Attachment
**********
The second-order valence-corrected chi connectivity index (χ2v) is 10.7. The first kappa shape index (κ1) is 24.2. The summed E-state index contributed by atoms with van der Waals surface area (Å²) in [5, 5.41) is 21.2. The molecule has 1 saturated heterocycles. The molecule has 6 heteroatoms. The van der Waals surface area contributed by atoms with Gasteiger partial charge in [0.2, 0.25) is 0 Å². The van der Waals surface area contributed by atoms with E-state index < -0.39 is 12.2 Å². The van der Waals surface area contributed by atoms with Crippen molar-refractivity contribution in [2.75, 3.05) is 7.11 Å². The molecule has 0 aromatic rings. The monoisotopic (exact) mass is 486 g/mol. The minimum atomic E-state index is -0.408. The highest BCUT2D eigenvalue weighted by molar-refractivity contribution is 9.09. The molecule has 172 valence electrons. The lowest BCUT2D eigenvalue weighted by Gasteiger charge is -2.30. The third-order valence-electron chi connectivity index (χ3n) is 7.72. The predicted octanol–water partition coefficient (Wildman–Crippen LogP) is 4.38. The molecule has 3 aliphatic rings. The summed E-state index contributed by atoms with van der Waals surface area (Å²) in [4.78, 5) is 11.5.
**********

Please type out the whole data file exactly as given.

The second-order valence-corrected chi connectivity index (χ2v) is 10.7. The first kappa shape index (κ1) is 24.2. The summed E-state index contributed by atoms with van der Waals surface area (Å²) in [5, 5.41) is 21.2. The molecule has 1 saturated heterocycles. The molecule has 6 heteroatoms. The van der Waals surface area contributed by atoms with Gasteiger partial charge in [0.2, 0.25) is 0 Å². The van der Waals surface area contributed by atoms with E-state index < -0.39 is 12.2 Å². The van der Waals surface area contributed by atoms with Crippen molar-refractivity contribution in [2.75, 3.05) is 7.11 Å². The molecule has 0 aromatic rings. The monoisotopic (exact) mass is 486 g/mol. The minimum atomic E-state index is -0.408. The highest BCUT2D eigenvalue weighted by molar-refractivity contribution is 9.09. The molecule has 172 valence electrons. The lowest BCUT2D eigenvalue weighted by Gasteiger charge is -2.30. The third-order valence-electron chi connectivity index (χ3n) is 7.72. The predicted octanol–water partition coefficient (Wildman–Crippen LogP) is 4.38. The molecule has 3 aliphatic rings. The summed E-state index contributed by atoms with van der Waals surface area (Å²) in [4.78, 5) is 11.5.